Worse than No Agent at All (part 2)

by Laurie Alice Eakes

Read part 1 HERE

As I mentioned earlier, my story is not unique. This type of situation has happened to numerous authors, and worse. Authors have been duped into spending thousands of dollars on editing services, on reading fees, and aledged mailings to publishers. We get excited when we get an agent, and we are willing to do anything because we hear how difficult getting published is. No hoop is too fiery to jump through, if our agent tells us it’s what necessary, even if it’s mortgaing the family home. (I haven’t heard of anyone doing this, but it wouldn’t surprise me.)

An agent, who wasn’t good at her job and blamed it on the author, convinced me that I couldn’t write well enough for publication. So I took her advice and moved on. I played with ideas and part of me still had the dream, but I essentially stopped writing, went to grad school for history, liked  academics a little, but research more, and went back to my office job. A couple of times, I took out things I’d written, dusted them off, and reworked a chapter or two. I even submitted something which, fortunately, didn’t sell. It really was bad and I wouldn’t want it in print.

Then tragedy struck. My best friend found out she had four months to live. She told me to go back to writing, to pursue that dream and not let that lousy agent stop me. My friend believed in me. Several other life-changing events occurred, too, and I found myself with a renewed relationship with the Lord, glad my secular stuff had gone nowhere, joined ACFW (American Christian Fiction Writers), and, by a pure miracle of the Lord, got an agent who believed in me.

I had done my research on her. She was new, so no former clients, but also that meant she was hungry. No, she didn’t have great contacts in the industry, but she was outgoing and warm and had a desire to succeed. She was also a writer, so knew people in the business. She was also working with an experienced agent. Frankly, I felt that I had nothing to lose at this point.

Ten years after that first agent told me I couldn’t write and my idea was terrible, I sold that terrible idea to Avalon Books. Family Guardian won the National Readers’ Choice Award for Best Regency the year it came out. And since then, I have sold fourteen more books. Why? Yes, I suppose I have some talent and ability, and I also have an agent who believes in me, encourages me, sticks with me, tells me when something won’t work, but also tells me when something does. And an agent who always submits what she says she will.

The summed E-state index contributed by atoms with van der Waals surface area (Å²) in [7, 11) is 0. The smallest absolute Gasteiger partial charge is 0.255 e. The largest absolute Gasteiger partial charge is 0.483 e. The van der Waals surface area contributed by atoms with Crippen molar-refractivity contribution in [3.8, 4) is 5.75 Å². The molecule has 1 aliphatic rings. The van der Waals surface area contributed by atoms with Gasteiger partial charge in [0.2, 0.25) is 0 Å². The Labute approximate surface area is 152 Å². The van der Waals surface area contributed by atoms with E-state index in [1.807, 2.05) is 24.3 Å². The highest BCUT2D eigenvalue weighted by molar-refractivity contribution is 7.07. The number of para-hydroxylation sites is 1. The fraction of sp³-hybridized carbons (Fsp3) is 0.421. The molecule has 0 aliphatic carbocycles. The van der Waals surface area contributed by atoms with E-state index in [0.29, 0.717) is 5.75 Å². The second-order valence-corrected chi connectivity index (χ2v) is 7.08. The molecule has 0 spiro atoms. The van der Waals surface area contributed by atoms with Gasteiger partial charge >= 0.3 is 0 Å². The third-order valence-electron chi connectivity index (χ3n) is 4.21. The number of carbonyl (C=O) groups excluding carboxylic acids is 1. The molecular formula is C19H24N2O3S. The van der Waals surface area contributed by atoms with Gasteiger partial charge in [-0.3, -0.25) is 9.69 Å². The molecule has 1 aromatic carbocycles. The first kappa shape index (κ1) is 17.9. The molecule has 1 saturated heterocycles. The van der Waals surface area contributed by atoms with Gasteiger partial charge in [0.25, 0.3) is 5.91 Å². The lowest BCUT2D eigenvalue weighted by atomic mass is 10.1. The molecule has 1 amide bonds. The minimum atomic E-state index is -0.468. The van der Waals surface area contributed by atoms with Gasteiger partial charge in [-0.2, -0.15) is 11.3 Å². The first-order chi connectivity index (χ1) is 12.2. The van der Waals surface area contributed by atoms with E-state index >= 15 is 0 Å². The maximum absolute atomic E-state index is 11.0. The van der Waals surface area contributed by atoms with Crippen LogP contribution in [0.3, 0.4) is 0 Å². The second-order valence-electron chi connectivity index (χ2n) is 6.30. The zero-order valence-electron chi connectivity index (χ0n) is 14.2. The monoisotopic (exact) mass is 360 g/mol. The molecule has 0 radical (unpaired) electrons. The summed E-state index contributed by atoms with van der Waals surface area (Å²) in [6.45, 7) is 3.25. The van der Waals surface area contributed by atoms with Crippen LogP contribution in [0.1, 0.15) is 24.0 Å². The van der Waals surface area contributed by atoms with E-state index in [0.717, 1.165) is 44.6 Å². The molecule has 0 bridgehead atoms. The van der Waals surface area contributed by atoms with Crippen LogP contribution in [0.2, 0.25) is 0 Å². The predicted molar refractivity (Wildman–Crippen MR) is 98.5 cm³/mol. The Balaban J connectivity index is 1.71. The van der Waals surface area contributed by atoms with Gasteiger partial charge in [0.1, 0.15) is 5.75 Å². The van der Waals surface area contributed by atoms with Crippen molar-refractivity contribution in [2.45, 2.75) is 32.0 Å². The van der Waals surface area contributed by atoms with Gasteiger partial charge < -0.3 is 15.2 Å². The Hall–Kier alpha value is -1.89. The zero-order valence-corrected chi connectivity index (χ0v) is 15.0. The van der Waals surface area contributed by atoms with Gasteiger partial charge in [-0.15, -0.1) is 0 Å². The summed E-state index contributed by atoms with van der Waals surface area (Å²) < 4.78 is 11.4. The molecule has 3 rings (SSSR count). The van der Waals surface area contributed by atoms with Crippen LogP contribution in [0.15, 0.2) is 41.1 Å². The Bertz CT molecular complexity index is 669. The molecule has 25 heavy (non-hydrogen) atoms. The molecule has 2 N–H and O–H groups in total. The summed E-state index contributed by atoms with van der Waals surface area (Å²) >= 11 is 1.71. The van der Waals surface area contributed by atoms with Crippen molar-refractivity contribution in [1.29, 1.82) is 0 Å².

These are the minimal points you should expect from your agent. Not all will hold your hand. If you want that, then seek one who will. If you want one who just submits and doesn’t care if you’re dog died and your heart is broken, so long as you meet your deadline, then make sure you know that ahead of time, too. I tend to need some encouragement, someone to call me up and say, Hello, look at that award on your desk when you think you can’t write. Look at those books with your name on the spine. This isn’t for everyone and not every agent will do this for you either. I have a friend whose agent gets her good deals, then disappears. I would hate that. Well, I’d like the deals, but I don’t want my agent to disappear.

Your agent should be honest with you about your work, but should also encourage you. She (or he) should keep you up on the market and pay attention to whom she is selling. If she’s never sold to publishing house X, she may not have a connection there or like the stuff those editors do, so she’s not a good fit.


Award-winning author Laurie Alice Eakes does not remember a time when books did not play a part in her life; thus, no one was surprised when she decided to be a writer. Her first hardcover was an October, 2006 Regency historical from Avalon Books and won the National Readers Choice Award for Best Regency, as well as being a finalist for Best First Book. She was also a finalist for the ACFW 2010 Carol award in the short historical category. After selling her first book in the inspirational market, she also wrote articles and essays for Christian publications. A brief hiatus in publishing climaxed with her selling thirteen books in thirteen months, to publishers such as Barbour, Avalon, and Baker/Revell.

She is an active member of RWA and ACFW, and started the Avalon Authors group blog. A graduate of the Seton Hill University Master of Arts Degree in Writing Popular Fiction, And a Bachelor of Arts graduate in English and French from Asbury College, she is an experienced speaker, and has made presentations at local and national RWA conferences, as well as local universities and libraries.

Until recently, she lived in Northern Virginia, then her husband’s law career took them and their dogs and cats, to southern Texas, where she writes full-time and enjoys the beach whenever possible.

You can find her web site and read excerpts from her books, including her February, 2011 release, Lady in the Mist, at:

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